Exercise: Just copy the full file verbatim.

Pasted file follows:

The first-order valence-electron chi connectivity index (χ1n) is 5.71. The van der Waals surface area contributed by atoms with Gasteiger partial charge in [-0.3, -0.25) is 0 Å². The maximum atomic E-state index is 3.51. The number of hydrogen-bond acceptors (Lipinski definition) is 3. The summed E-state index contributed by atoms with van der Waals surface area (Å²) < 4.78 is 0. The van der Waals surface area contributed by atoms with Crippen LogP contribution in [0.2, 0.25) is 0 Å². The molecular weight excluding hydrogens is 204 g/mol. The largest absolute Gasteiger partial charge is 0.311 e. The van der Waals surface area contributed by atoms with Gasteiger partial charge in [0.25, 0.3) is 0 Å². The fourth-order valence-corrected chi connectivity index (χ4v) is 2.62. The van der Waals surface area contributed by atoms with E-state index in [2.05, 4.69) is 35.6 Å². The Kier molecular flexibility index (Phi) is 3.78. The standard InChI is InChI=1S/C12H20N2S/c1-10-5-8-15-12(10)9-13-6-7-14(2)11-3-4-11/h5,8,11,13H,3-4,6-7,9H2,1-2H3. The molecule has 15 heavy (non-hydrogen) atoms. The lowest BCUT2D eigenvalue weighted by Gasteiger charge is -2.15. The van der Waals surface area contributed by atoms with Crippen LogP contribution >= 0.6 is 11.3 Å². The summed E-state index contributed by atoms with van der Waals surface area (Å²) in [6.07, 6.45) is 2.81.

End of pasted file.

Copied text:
The first-order valence-electron chi connectivity index (χ1n) is 5.71. The van der Waals surface area contributed by atoms with Gasteiger partial charge in [-0.3, -0.25) is 0 Å². The maximum atomic E-state index is 3.51. The number of hydrogen-bond acceptors (Lipinski definition) is 3. The summed E-state index contributed by atoms with van der Waals surface area (Å²) < 4.78 is 0. The van der Waals surface area contributed by atoms with Crippen LogP contribution in [0.2, 0.25) is 0 Å². The molecular weight excluding hydrogens is 204 g/mol. The largest absolute Gasteiger partial charge is 0.311 e. The van der Waals surface area contributed by atoms with Gasteiger partial charge in [0.25, 0.3) is 0 Å². The fourth-order valence-corrected chi connectivity index (χ4v) is 2.62. The van der Waals surface area contributed by atoms with E-state index in [2.05, 4.69) is 35.6 Å². The Kier molecular flexibility index (Phi) is 3.78. The standard InChI is InChI=1S/C12H20N2S/c1-10-5-8-15-12(10)9-13-6-7-14(2)11-3-4-11/h5,8,11,13H,3-4,6-7,9H2,1-2H3. The molecule has 15 heavy (non-hydrogen) atoms. The lowest BCUT2D eigenvalue weighted by Gasteiger charge is -2.15. The van der Waals surface area contributed by atoms with Crippen LogP contribution >= 0.6 is 11.3 Å². The summed E-state index contributed by atoms with van der Waals surface area (Å²) in [6.07, 6.45) is 2.81.